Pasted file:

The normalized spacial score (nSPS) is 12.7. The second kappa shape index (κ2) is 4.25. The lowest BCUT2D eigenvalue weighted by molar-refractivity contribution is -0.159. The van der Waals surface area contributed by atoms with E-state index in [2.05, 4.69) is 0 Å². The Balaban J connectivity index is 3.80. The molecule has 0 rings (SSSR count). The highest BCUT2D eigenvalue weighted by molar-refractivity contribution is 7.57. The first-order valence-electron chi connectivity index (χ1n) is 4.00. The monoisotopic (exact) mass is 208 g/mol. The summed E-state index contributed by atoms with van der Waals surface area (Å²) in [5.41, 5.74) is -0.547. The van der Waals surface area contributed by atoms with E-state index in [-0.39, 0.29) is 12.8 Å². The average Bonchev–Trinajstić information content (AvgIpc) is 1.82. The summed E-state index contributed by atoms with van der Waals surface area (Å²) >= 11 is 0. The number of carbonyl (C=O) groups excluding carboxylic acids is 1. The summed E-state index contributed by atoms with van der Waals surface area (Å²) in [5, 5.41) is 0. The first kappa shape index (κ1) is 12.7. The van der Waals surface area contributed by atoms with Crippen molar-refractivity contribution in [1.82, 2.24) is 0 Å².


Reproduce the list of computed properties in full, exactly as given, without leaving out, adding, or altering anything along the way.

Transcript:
The normalized spacial score (nSPS) is 12.7. The second kappa shape index (κ2) is 4.25. The lowest BCUT2D eigenvalue weighted by molar-refractivity contribution is -0.159. The van der Waals surface area contributed by atoms with E-state index in [2.05, 4.69) is 0 Å². The Balaban J connectivity index is 3.80. The molecule has 0 rings (SSSR count). The highest BCUT2D eigenvalue weighted by molar-refractivity contribution is 7.57. The first-order valence-electron chi connectivity index (χ1n) is 4.00. The monoisotopic (exact) mass is 208 g/mol. The summed E-state index contributed by atoms with van der Waals surface area (Å²) in [5.41, 5.74) is -0.547. The van der Waals surface area contributed by atoms with E-state index in [-0.39, 0.29) is 12.8 Å². The average Bonchev–Trinajstić information content (AvgIpc) is 1.82. The summed E-state index contributed by atoms with van der Waals surface area (Å²) >= 11 is 0. The number of carbonyl (C=O) groups excluding carboxylic acids is 1. The summed E-state index contributed by atoms with van der Waals surface area (Å²) in [5, 5.41) is 0. The first kappa shape index (κ1) is 12.7. The van der Waals surface area contributed by atoms with Crippen molar-refractivity contribution in [1.82, 2.24) is 0 Å².